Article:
March 20, 2017
Creating Self-Care That’s Custom (not cookie-cutter)
When I work with groups (usually in non-profit settings) to help them develop self-care, there are always a few skeptics in the room. “What if I’m not into ‘woo-woo’ things?” they ask. “What if I like going to the movies or dancing in clubs to unwind?” “What if I [they always get quiet] hate yoga and meditation?”
All good questions. And I will tell you, I’m never, ever offended, even though I’ve been a yoga and meditation practitioner my whole adult life. Why?
Because I know that my self-care won’t look like your self-care.
Self-care is different for everyone. In order to be self-care, it need to be custom, not cookie-cutter.
Different things that feel good and rightful for them.
Each of us has a different schedule, budget, source of inspiration. We have a different set of priorities, interests, and things that bring us joy and healing. We have different bodies and unique personalities that shape what feels nourishing, replenishing, and healing.
Custom self-care honors our unique selves with unique care.
So, when I’m teaching in groups, I never offer a self-care prescription. It’s more like a treasure hunt or a choose your own adventure. It’s not something that anyone can ever create for you.
For self-care do its true restorative work, it needs to be completely customized to you. Like a fingerprint.
Custom self-care honors your sacredness.
Cookie-cutter self-care only squelches your spirit.
Your custom self-care may not even look the same day to day, week to week, or season to season.
This is truly custom self-care: care that adapts itself to your ever-changing life and ever-evolving needs. Once you understand this, and how to create this customized self-care, you have a practice that will last you a lifetime. Because it’s never over. There is always an opportunity for that restorative healing to take place – whether physical, mental, emotional, or spiritual.
If you’re looking to create custom self-care, I recommend beginning with these three questions:
(Seriously, take out a journal or notebook and answer each of these for yourself.)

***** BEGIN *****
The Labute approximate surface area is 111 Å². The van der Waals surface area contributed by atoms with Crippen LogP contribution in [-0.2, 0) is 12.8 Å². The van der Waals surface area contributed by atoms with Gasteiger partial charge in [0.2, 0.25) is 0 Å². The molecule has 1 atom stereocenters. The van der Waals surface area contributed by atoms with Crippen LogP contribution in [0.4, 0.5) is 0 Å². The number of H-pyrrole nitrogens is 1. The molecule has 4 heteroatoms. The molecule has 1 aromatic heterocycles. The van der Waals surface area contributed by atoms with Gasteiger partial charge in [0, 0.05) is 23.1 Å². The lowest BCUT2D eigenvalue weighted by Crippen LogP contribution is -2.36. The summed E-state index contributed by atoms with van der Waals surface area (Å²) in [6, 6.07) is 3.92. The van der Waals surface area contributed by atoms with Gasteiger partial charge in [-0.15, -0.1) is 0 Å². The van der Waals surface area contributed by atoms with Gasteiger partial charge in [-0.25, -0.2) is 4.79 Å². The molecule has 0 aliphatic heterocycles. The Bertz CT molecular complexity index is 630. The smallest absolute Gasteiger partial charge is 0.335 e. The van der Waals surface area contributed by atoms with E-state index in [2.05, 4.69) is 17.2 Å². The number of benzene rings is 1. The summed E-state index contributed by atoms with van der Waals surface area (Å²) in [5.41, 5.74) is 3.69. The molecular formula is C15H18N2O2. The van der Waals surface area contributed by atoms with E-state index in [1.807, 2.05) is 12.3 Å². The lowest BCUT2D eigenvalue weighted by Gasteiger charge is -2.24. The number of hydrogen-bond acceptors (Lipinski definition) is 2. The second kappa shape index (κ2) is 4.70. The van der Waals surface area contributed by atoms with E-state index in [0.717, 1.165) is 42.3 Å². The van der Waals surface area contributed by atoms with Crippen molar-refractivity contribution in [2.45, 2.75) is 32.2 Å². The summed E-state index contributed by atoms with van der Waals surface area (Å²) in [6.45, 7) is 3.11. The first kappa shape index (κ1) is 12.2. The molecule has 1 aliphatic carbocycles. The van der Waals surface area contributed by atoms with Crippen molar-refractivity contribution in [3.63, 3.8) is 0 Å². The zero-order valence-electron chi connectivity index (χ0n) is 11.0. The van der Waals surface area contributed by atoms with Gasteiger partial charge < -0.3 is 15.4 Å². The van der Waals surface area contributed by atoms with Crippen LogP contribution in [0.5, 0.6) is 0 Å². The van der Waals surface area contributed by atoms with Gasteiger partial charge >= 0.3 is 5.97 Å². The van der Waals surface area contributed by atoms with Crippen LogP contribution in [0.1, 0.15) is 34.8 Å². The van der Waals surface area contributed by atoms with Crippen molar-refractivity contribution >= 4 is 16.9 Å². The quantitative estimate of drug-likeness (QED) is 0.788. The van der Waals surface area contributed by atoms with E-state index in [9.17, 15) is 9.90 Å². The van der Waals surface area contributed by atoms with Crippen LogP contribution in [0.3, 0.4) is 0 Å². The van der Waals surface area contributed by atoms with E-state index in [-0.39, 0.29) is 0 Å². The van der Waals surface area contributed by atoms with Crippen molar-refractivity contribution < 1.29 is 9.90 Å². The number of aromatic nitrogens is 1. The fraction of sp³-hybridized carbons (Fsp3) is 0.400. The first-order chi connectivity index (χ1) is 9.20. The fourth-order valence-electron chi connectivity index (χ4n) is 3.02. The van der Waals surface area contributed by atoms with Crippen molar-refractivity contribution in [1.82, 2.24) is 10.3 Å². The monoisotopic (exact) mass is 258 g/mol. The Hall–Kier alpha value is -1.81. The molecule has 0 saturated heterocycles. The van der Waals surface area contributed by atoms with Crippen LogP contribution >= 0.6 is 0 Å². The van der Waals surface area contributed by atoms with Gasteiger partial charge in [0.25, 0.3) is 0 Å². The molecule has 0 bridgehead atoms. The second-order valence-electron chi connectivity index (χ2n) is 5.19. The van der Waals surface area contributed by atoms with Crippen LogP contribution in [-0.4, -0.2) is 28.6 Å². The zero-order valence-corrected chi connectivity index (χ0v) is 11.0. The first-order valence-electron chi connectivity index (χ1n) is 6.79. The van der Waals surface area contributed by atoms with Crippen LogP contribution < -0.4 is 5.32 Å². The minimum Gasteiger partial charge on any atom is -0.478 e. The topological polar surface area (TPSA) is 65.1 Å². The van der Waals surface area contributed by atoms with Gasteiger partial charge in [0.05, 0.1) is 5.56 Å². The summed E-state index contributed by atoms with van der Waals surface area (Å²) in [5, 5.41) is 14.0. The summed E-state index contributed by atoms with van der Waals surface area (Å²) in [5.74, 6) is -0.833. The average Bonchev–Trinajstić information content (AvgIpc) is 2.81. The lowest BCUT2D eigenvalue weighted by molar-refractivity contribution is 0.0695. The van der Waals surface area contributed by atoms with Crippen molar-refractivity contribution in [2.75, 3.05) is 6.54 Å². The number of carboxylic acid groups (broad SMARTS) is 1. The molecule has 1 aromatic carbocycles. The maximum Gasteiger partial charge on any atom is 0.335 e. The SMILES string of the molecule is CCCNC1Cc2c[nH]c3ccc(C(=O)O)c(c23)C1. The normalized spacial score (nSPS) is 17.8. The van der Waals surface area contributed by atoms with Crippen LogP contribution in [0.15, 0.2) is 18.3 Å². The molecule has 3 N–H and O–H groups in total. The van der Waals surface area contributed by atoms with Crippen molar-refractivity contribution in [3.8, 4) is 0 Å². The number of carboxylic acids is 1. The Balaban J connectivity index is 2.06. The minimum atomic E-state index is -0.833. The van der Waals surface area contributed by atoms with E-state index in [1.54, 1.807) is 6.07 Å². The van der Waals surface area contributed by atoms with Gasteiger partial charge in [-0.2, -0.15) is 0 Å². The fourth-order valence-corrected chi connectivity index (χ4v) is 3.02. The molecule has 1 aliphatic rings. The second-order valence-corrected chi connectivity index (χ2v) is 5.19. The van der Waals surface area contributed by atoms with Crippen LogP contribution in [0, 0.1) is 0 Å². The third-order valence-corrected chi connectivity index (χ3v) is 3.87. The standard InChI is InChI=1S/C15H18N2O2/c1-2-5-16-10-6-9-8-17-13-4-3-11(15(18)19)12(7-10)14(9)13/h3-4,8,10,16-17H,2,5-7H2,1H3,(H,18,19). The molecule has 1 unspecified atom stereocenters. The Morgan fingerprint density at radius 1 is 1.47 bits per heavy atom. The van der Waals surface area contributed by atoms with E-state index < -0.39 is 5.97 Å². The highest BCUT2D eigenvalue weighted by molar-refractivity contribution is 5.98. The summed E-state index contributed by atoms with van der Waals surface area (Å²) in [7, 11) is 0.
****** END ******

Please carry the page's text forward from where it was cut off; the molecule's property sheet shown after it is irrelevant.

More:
What do I know?
You are already an intuitive expert in yourself. In fact: no one will ever know you as well as you already know yourself. Which means that you’re the person best positioned to be an advocate and champion of your self-care.
Write down: What do you already know about yourself? What information is already available to you?
What is my life actually like?
Not the life you wish you had. Not your Pinterest-perfect life. And not even your Instagram-filtered life.
Your real, actual life. No fixing or filtering.
This doesn’t mean you can’t make meaningful life changes. It just means that, for today, your self-care needs to meet your actual reality face-to-face in order to be effective and to feel joyful.
What are the circumstances that lead you to seek self-care? What are the limitations in your way? Finally: what is possible, right here and now? Begin there. Don’t be afraid to evolve, but be even less cautious about beginning.
What feels good?
This is important, and loops us back to those initial questions I get from my skeptics. What feels good for me, won’t necessarily feel good (or even be appropriate) for you. Which is totally okay!
It just means that you need to get really clear on what does feel good. What lights you up? When do you feel most yourself? What kinds of activities are you always glad you did?
Knowing yourself well enough to know what brings you pleasure is a deeply important dimension of self-care. While self-care can lead us to uncomfortable truths or through tough emotions, most of the time, it should be something that brings us comfort, joy, and a sense of well-being.